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To Myself Before I Knew About My Autism

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Right from the time I started school at 4 years old, I was different. My peers found any and everything they thought was wrong with me and joked about it. From day one, it was that I was left-handed, and it progressively became different things as my peers and I matured. There are some words I’d like to share with both my past self and past peers.

Thank you — all of you who put me down and shut me out. Who pointed and laughed when I smacked my head on things or slipped and fell. Thank you to that kid who threw basketballs in my face every day for three weeks in grade four. Thank you to the girls who would run away from me. Thank you to that little boy who called me a “freak of nature” in grade seven.

Why would I thank them? They hurt me so deeply. But I like to think that every single time someone hurt me, I learned. If it weren’t for the people trying to smother me out like a single ember in a candle, I could have been someone else. I believe because of the struggles they put me through, I became someone people are proud of — someone who I can be proud of.

If it wasn’t for the people who told me I couldn’t, I might not have dived into the depths of my endless work ethic. If it wasn’t for the people who laughed at my drawings, I might never have spent hours a day learning how to draw. Had no one called me “stupid,” I might not have done everything I could, pushed myself to do my best to prove them wrong. If no one told me I sucked at music, I may never have become a first chair flutist or been asked to join choir without auditioning. If it wasn’t for all of the girls I thought were my friends picking on me, chewing me up and using me, verbally abusing me to my wit’s end? I might not know that I deserve better.

Thank you to everyone who didn’t give up on me. Thank you to my ex-boyfriend who asked too much of me all the time. Had it not been for him, I might not know I was capable of removing myself from toxic situations.

But now that my thank yous are over, I would like to apologize.

Dear Rachel, dear self,

I am so sorry for everything I put you through. For the things I forced you to endure. For all of the times I let you down, that I let you get thrown away by countless people. I can’t put into words a sufficient apology for the pain I’ve forced you through, trying to prove things to sightless people. I’m sorry for the pain I put you through by my own two hands for a senseless cause.

Every day, I am amazed by the things I’m reminded that you go through. It’s incredible to see the things you’ve pulled from your circumstances. To see what you’ve taken from your pain and struggle and abuse and to see how strong you’ve become. I know that 16, nearly 17 years is a long time to wait to feel any sense of self-respect or self-worth. But it is worth it.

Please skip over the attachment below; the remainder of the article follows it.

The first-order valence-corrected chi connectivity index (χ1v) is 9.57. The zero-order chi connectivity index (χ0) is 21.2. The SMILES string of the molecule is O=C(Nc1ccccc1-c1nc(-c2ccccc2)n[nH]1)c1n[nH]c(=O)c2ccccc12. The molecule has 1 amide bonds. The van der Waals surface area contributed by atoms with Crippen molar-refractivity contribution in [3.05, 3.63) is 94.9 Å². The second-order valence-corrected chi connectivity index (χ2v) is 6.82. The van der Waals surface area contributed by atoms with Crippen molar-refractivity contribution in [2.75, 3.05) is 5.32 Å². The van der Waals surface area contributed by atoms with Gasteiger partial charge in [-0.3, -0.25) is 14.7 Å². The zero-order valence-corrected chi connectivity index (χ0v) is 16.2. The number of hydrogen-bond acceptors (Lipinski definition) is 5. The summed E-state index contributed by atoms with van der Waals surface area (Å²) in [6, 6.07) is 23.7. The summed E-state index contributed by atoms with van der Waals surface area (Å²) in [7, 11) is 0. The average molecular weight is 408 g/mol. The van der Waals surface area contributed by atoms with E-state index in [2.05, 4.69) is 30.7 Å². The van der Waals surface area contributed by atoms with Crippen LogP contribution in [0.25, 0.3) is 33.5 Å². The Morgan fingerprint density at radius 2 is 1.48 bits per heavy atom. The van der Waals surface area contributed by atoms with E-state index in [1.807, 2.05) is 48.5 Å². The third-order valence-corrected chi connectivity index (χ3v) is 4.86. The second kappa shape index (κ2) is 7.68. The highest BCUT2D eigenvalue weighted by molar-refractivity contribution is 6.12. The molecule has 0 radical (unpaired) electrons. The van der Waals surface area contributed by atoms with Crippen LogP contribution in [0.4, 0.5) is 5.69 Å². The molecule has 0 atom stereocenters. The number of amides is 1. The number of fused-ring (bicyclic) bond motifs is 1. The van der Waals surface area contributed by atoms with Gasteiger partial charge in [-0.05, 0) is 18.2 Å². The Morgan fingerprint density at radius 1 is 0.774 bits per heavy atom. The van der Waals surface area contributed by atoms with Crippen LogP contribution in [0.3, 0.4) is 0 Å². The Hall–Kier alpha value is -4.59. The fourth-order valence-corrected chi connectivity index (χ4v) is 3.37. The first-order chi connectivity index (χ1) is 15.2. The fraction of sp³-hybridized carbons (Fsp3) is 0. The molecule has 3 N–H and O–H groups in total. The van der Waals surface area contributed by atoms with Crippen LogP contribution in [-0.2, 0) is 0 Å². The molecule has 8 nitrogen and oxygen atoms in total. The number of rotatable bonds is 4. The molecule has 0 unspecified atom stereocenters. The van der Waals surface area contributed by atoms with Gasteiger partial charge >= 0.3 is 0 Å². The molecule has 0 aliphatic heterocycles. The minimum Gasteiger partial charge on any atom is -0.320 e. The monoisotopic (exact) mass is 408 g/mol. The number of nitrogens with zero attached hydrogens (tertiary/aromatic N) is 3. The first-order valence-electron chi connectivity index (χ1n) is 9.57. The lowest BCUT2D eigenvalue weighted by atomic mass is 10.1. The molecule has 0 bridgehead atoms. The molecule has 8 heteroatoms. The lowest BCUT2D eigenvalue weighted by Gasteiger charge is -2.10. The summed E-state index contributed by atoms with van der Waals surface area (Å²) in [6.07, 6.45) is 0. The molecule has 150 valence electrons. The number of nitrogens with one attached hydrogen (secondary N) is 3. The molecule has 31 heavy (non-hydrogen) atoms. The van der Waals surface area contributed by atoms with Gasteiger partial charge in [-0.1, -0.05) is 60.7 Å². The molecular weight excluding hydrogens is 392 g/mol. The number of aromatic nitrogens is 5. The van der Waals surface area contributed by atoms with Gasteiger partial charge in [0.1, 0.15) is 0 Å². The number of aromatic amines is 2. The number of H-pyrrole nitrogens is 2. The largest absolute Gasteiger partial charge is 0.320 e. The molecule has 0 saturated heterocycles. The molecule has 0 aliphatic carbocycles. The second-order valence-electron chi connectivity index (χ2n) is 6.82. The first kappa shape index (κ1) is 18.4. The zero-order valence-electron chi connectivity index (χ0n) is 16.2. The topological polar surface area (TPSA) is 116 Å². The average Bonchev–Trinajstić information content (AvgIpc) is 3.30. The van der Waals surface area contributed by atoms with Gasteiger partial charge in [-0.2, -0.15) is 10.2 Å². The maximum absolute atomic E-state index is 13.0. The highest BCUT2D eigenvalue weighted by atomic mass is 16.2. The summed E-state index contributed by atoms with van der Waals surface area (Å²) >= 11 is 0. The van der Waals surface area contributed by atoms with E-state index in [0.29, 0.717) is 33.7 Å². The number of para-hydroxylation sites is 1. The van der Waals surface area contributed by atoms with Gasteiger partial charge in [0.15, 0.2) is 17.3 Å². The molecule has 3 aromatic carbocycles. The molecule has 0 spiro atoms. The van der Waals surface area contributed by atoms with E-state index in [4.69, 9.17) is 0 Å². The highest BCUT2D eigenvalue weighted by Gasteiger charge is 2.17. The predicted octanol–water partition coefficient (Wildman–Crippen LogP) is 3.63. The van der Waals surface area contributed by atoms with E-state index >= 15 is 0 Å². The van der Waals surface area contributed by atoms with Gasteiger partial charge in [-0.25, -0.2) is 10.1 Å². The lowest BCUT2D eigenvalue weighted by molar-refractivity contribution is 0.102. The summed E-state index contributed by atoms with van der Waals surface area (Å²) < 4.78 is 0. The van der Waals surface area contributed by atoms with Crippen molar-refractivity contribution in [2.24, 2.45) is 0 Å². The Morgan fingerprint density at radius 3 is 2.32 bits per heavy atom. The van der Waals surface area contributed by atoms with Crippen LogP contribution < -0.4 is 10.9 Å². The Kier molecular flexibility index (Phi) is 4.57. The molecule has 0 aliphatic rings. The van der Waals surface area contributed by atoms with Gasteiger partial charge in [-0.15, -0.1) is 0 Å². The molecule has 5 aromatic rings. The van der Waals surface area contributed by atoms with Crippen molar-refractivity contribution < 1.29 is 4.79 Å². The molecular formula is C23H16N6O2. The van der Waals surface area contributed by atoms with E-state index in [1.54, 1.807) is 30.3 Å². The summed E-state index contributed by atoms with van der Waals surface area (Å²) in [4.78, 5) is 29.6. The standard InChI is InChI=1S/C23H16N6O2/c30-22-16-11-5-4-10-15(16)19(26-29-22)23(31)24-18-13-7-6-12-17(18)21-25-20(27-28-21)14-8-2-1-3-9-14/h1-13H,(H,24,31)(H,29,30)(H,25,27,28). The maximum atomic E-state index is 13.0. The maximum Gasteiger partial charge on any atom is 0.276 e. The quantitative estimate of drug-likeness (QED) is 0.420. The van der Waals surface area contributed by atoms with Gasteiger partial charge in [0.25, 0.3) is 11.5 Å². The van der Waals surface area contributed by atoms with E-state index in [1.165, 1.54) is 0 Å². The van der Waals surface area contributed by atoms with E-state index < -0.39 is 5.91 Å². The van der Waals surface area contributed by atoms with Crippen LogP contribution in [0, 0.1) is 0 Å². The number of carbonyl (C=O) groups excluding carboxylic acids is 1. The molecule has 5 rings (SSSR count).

You are not “weird.” You are not “stupid,” “useless,” or “incompetent.” You are not a “freak” or a “bother.” You aren’t “hideous” or “arrogant.” You are yourself. You are powerful, you are brave, you are an abuse survivor. You are a good friend. You are opinionated, stubborn, intelligent.

I know you haven’t found your voice yet. I know you are scared, hurt, confused and full of self-loathing. But that will change. Some day, you’ll see someone, and you’ll hear those words that upset your mental balance: “Asperger’s syndrome.” You’ll be stressed, more confused than ever, wondering when the list of things that are “wrong with you” will come to an end.

But it’s those two words that turn things around. They zero you in, make you focus, get you educated. And suddenly, you make sense. You belong, you understand the things you do, and it feels like it will be OK. Sure, the challenges don’t stop coming, but some day, that security in your diagnosis will surface.

One day, you just begin making editorial comments in your AP English class. Mitchell will turn around and ask if you’ve fallen on your head and you’re scared. It stops for a while, but eventually those comments happen again, and they become more frequent, and you’ll realize you have a voice. A voice that is strong, powerful, opinionated, educated. That voice gets others to respect you — not your peers so much, but your teachers. Your parent’s friends. That respect slowly becomes a part of you. It’s terrifying some days to talk aloud, but others, it’s nothing. You stand up for yourself, your friends. You no longer need to be protected, but rather you can protect yourself and others.

Be proud of yourself and your accomplishments. As I write this, I realize we’ve made it further than I ever thought. Never once did I think I’d get this far in my life, but here I am, alive and well. Stronger than before.

Image via Thinkstock.

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Originally published: December 21, 2016
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